Coping with Atmospheric Ups and Downs: Learn how changes in barometric pressure can have little to great impact on existing medical conditions in some people, according to Dr. Sara Penton
Nov 04, 2012 11:44AM
● By Dr. Sara Penton
Some people claim the ability to predict oncoming rainstorms because they experience joint pain or headaches, and science does support their assertions. It’s all about changes in barometric pressure in the atmosphere. In the Phoenix-metro area, we can experience thunderstorms and other weather phenomena that cause changes in both the pressure and humidity of the air.
Barometry refers to a system of measuring air pressure with an instrument (barometer) by means of a counterweight. High or low pressure weather systems moving through an area are influenced by their point of origin, changes in altitude and other factors. As far as weather is concerned, storms indicate that areas of low air pressure will be moving through.
Barometric pressure can have little to great impact on existing medical conditions in some people. Illnesses such as arthritis, swelling and inflammation of joints can be exacerbated when the air pressure drops. Air can also become trapped in sinuses, due to allergic sensitivities. When the pressure drops, air trapped inside the sinuses can cause further pain. Some people also experience migraine headaches that may be related to the weather. When the air pressure outside the body changes, blood vessels tend to react by expanding or contracting, which could possibly cause a headache.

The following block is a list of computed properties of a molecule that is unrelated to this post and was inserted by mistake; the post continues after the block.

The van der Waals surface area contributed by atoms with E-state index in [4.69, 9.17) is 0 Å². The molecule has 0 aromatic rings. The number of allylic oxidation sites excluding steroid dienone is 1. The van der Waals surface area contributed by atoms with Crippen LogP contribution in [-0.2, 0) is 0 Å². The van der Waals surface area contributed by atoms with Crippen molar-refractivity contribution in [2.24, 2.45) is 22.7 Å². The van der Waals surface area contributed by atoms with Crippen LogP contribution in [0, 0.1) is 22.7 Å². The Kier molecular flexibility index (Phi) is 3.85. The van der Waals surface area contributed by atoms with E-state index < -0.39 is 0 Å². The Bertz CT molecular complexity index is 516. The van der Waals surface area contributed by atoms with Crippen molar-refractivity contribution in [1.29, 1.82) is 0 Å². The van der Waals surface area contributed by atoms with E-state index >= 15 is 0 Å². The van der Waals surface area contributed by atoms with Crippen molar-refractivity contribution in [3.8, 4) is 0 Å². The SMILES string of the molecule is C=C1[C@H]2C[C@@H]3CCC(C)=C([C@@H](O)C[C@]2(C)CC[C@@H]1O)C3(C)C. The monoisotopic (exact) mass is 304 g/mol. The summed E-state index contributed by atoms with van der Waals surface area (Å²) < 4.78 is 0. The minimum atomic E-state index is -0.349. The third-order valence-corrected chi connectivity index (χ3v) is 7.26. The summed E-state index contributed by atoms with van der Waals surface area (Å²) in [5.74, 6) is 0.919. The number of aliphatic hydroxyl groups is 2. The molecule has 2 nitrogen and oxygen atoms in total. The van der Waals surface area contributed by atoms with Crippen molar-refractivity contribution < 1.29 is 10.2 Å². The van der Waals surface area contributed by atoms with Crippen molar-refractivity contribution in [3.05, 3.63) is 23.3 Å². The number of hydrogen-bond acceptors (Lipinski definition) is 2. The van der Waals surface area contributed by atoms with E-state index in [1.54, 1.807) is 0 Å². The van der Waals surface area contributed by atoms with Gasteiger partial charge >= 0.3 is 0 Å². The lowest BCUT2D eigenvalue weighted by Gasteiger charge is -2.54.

Relative humidity can also cause reactions in the body, especially for those already exhibiting allergy symptoms. Humidity affects the number of particles in the air of substances such as dust, dust mites, pollens and mold. Mold sensitivities are especially exacerbated in humid conditions due to the amount of moisture in the air, because warm, wet air is perfect for the cultivation of mold and mold spores. Asthma sufferers are especially at risk for adverse reactions in humid climates.
Scientific studies link temperature, humidity and air pressure not only to arthritis, asthma and migraines, but also to other ailments as simple as fatigue. Researchers have concluded that high humidity can contribute to flare-ups of both osteoarthritis and rheumatoid arthritis. Although the reasons are not exactly clear, there is no doubt that humid days can induce feelings of sluggishness, lethargy and overall fatigue.
Staying aware of atmospheric changes can be accomplished by checking weather reports. Levels of relative humidity and barometric pressure are usually reported during weather forecasts on the local news channel. Weather-related websites also contain a wealth of information regarding these issues. Sensitivities to both humidity and barometric pressure can be treated and possibly resolved. Facilitates such as Absolute Health can assess and treat these sensitivities with Advanced Allergy Therapeutics. There is help available for those that suffer from sensitivities related to either of these atmospheric factors.
Dr. Sara Penton is a chiropractic physician and doctor with Absolute Health, 15030 N. Hayden Rd. Ste. C-120, in Scottsdale. For more information, call 480-991-9945 or visit AbsoluteHealthAz.com.